Some years ago, I was struck by a seeming paradox about my former choral director and dear friend Phyllis Zimmerman. No one I knew was so knowledgeable about music, had given so many years to teaching music; no one owned so vast a collection of CDs for that matter — and yet never once did I come through her door, in all the years I visited her, to hear music playing.
In Phyllis, I came to realize that only a caretaker of silence can be a true caretaker of sound. There was a core of quietude to Phyllis that was conspicuous just because it is so rare. In conversation she used words sparingly and deliberately. She loved poetry — that art par excellence of the well-chosen word. But music, especially, has its birth and return in silence. As her students were well aware, “Silence is the picture frame around music” and that music is also the art of “letting the silence sing.” Music was the guest that deserved one’s full attention. Half-measures and lapses in attention were inevitably failures to honor that guest — and, equally, a failure to honor oneself. “Prayer,” she loved to quote Simone Weil, “is absolute attention.”
There is something about an excellent teacher that illuminates a general human dimension, extending beyond her specialization. Phyllis was a gifted musician and extraordinary leader, but she never let her singers forget that art cannot rise above life. Inspiration, integrity, and control in music depend upon the same in life. Many young people came into Phyllis’s music programs at Santa Barbara High School looking for the courage and art to release their voices and found the inspiration and insight to release their lives.
Phyllis’s mind and heart encompassed tremendous breadth, and she encouraged that liberality in her students. You could see it in her programming — works widely diverse in style, era, language, and tradition. Her rehearsals were peppered with spontaneous anecdotes and sidebars about composers and musicians, never long and overbearing: short and savory and apt. She made analogies to painting and sculpture. She read poetry aloud. During the 1970s, she regularly gave out copies of Kahlil Gibran’s The Prophet as gifts. And that liberal attitude of mind generated a large tent.
Her choral groups naturally accommodated differences in race, faith, and sexual orientation precisely because such differences were irrelevant when weighed against core humanity and a common interest in excellence. Many of us witnessed that inclusiveness in our director’s heart. If you hung out with Phyllis, you discovered something extraordinary — a vast and detailed memory of her students, their lives, families, strengths, struggles, triumphs. Only someone acquainted with the silence could find such room in herself.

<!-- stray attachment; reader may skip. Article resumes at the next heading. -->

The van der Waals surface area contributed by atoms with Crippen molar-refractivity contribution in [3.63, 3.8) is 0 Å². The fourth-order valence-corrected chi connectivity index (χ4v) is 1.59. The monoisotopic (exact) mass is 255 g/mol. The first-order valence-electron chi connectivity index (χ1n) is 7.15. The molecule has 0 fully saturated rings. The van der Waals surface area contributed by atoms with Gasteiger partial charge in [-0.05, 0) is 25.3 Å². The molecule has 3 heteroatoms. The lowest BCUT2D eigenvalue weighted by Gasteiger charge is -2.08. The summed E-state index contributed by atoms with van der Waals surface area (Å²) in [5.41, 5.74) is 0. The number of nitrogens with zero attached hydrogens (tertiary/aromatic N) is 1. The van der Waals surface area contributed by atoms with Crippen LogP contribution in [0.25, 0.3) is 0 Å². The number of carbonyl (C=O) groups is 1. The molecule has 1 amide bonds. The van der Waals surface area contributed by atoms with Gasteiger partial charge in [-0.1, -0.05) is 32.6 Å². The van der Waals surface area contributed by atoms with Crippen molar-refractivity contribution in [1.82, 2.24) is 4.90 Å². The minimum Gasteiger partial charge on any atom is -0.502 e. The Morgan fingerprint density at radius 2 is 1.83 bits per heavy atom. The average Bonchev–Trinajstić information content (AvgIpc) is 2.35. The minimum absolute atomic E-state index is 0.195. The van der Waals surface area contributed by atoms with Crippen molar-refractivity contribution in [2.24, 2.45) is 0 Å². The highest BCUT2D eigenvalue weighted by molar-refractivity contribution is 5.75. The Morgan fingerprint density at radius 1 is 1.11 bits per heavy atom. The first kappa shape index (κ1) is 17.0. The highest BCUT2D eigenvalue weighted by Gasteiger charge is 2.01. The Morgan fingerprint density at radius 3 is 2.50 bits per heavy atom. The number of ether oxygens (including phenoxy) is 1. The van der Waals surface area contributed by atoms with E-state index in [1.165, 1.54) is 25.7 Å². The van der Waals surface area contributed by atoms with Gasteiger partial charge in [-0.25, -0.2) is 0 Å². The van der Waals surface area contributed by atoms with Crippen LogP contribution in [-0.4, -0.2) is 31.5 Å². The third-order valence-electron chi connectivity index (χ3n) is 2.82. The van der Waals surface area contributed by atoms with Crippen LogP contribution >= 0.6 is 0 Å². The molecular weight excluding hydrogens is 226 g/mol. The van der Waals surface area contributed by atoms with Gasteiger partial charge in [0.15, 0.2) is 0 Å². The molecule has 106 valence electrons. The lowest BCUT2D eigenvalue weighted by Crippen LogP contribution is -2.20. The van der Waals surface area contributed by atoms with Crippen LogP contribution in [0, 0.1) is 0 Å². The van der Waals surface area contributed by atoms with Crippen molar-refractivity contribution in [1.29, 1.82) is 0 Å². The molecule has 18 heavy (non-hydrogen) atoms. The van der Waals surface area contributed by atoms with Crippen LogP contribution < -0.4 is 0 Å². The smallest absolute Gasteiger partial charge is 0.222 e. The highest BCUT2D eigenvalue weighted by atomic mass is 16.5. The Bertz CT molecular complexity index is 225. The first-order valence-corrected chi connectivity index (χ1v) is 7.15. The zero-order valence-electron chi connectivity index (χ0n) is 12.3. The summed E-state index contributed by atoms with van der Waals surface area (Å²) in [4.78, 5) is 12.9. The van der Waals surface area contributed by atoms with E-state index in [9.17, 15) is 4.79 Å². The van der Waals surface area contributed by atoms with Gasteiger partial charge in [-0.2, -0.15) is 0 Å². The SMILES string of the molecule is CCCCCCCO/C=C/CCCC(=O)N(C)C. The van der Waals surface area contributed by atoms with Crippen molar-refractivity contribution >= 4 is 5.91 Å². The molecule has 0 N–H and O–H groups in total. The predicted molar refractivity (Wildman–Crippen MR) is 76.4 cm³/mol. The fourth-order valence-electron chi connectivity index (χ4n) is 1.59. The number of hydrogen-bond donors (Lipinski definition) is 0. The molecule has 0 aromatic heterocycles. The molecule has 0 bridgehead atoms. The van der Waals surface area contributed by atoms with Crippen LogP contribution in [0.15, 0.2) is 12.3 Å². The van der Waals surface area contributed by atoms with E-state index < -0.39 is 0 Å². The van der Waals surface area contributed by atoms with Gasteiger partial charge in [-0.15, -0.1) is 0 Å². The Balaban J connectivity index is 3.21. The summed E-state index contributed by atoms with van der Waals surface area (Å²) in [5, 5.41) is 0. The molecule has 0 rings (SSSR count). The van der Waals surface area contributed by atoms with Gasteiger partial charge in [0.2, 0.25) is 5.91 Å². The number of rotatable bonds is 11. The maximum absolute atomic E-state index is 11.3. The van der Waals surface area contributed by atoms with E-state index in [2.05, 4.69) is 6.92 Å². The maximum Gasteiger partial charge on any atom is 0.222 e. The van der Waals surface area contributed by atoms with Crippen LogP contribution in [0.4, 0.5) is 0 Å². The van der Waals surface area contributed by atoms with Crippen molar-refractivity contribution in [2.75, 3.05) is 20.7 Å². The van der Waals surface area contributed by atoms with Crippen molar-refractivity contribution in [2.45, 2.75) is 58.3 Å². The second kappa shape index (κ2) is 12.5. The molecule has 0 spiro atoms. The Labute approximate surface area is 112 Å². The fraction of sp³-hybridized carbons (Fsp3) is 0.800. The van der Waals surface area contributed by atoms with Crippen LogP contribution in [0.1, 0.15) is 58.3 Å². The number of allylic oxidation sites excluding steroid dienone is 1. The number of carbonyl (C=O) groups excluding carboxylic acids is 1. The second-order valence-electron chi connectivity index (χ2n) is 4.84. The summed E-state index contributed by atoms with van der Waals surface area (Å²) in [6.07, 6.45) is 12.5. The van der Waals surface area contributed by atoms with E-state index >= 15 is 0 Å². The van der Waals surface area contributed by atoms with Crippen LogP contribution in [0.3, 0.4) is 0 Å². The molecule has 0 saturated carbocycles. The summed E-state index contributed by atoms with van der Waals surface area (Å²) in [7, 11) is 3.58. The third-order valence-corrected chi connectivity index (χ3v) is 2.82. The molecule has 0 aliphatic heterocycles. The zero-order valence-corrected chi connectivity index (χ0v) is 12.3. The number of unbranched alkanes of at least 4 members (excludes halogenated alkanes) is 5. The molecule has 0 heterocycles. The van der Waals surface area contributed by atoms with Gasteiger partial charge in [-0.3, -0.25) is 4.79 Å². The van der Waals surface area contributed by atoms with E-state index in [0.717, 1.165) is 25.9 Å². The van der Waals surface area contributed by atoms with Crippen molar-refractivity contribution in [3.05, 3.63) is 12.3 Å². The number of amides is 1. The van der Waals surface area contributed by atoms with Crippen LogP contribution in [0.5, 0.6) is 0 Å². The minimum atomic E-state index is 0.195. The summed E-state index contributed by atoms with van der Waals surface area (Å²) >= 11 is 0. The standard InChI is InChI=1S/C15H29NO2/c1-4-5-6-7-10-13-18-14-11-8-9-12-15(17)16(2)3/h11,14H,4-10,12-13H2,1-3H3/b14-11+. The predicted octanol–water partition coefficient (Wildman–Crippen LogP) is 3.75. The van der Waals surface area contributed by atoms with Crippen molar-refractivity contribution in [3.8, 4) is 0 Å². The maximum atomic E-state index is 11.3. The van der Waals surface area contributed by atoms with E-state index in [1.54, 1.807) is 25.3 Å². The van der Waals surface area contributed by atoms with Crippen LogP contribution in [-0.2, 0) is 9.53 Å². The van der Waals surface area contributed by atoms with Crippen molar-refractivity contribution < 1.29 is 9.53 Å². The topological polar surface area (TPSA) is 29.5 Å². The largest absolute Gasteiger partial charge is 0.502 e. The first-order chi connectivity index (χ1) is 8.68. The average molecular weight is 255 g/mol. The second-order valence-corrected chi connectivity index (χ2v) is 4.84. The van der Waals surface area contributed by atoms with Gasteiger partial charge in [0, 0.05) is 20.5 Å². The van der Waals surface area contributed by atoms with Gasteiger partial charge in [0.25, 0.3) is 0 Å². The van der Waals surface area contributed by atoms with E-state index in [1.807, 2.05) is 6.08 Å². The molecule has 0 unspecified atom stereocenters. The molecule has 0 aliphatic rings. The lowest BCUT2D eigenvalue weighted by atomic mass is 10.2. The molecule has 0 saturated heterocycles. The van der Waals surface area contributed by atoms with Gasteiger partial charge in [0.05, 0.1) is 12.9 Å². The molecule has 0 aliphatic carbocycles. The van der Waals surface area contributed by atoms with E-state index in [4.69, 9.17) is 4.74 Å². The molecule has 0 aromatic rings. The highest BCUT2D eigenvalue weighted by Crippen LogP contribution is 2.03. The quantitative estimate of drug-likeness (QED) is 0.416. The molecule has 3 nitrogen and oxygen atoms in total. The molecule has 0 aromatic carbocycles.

Beauty, in an ideal or divine sense, was the lodestar of Phyllis’s life. Honored in 2006 by Concordia College as a distinguished alumna, Phyllis wrote, “Concordia changed my life. From the experience of singing for Paul J. [Christiansen], I gained a passionate purpose for devoting my life to creating beauty. I found a sense of dedication that really goes to what Concordia means: to nurture harmony through love and faith.” Beauty was not an aesthetic hors d’oeuvre, but the object of higher sight.
Phyllis believed that art, at its best, wielded the power for self-transformation. A real miracle occurs when divine beauty intrudes upon our fear, our stale habits, our narrowness, and we are changed forever. A poem “wants to open itself / like the door of a little temple,” wrote Mary Oliver (a favorite poet for Phyllis) and to leave you “less yourself than part of everything.” For years, if you were to call Phyllis’s answering machine, you were greeted by the words of John Keats, “I am certain of nothing but the holiness of the heart’s affections, and the truth of imagination.” Once, a chronically ill woman came through the receiving line after a Canticle a Capella concert and told Phyllis, “I am in pain all the time, but while you were singing, there was no pain.”
Phyllis directed choirs for 45 years, or 90 concert seasons. Every season involved the labor and patience of Sisyphus, for no sooner did she get the stone to the top of the hill, then the concerts were over and she would have to start all over again. It was an extraordinary thing to observe. Professional musicians rehearse new material for a week or less and secure proficiency. The director of a public school or community choir, by contrast, spends months “building her instrument,” balancing parts and personnel, teaching the music, often line by line, part by part. But that was the hallowed if painstaking mission Phyllis chose in this life. It was not enough to know the music for herself; she dedicated her life to bringing others up the mountain to hear it, too — to become the music. Fourteen weeks later, and for a few nights only, singers and director would soar as one. “I wish I could live at that level all the time,” she would sometimes pine. Now, I am certain, she does.
A memorial service will be held on Saturday, November 3, 11 a.m. at Trinity Episcopal Church, 1500 State Street, Santa Barbara. To help planners gauge attendance, please take a moment to record your intention to attend. Thank you.